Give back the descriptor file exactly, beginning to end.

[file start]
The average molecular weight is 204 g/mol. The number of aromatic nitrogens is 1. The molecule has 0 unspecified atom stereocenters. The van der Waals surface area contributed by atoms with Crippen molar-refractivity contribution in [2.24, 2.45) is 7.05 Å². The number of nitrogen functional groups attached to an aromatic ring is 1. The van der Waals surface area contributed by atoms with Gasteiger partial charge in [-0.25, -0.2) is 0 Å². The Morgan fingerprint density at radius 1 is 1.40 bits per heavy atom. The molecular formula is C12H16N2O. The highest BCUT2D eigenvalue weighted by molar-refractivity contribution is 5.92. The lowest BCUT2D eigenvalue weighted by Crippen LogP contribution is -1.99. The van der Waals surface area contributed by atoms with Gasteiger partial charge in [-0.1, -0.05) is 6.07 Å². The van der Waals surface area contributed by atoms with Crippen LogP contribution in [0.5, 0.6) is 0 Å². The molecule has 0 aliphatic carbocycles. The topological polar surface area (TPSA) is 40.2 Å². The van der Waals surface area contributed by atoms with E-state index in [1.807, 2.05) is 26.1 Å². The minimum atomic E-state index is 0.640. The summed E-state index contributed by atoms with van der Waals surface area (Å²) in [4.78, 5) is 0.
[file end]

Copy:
The average molecular weight is 204 g/mol. The number of aromatic nitrogens is 1. The molecule has 0 unspecified atom stereocenters. The van der Waals surface area contributed by atoms with Crippen molar-refractivity contribution in [2.24, 2.45) is 7.05 Å². The number of nitrogen functional groups attached to an aromatic ring is 1. The van der Waals surface area contributed by atoms with Gasteiger partial charge in [-0.25, -0.2) is 0 Å². The Morgan fingerprint density at radius 1 is 1.40 bits per heavy atom. The molecular formula is C12H16N2O. The highest BCUT2D eigenvalue weighted by molar-refractivity contribution is 5.92. The lowest BCUT2D eigenvalue weighted by Crippen LogP contribution is -1.99. The van der Waals surface area contributed by atoms with Gasteiger partial charge in [-0.1, -0.05) is 6.07 Å². The van der Waals surface area contributed by atoms with Crippen LogP contribution in [0.5, 0.6) is 0 Å². The molecule has 0 aliphatic carbocycles. The topological polar surface area (TPSA) is 40.2 Å². The van der Waals surface area contributed by atoms with E-state index in [1.807, 2.05) is 26.1 Å². The minimum atomic E-state index is 0.640. The summed E-state index contributed by atoms with van der Waals surface area (Å²) in [4.78, 5) is 0.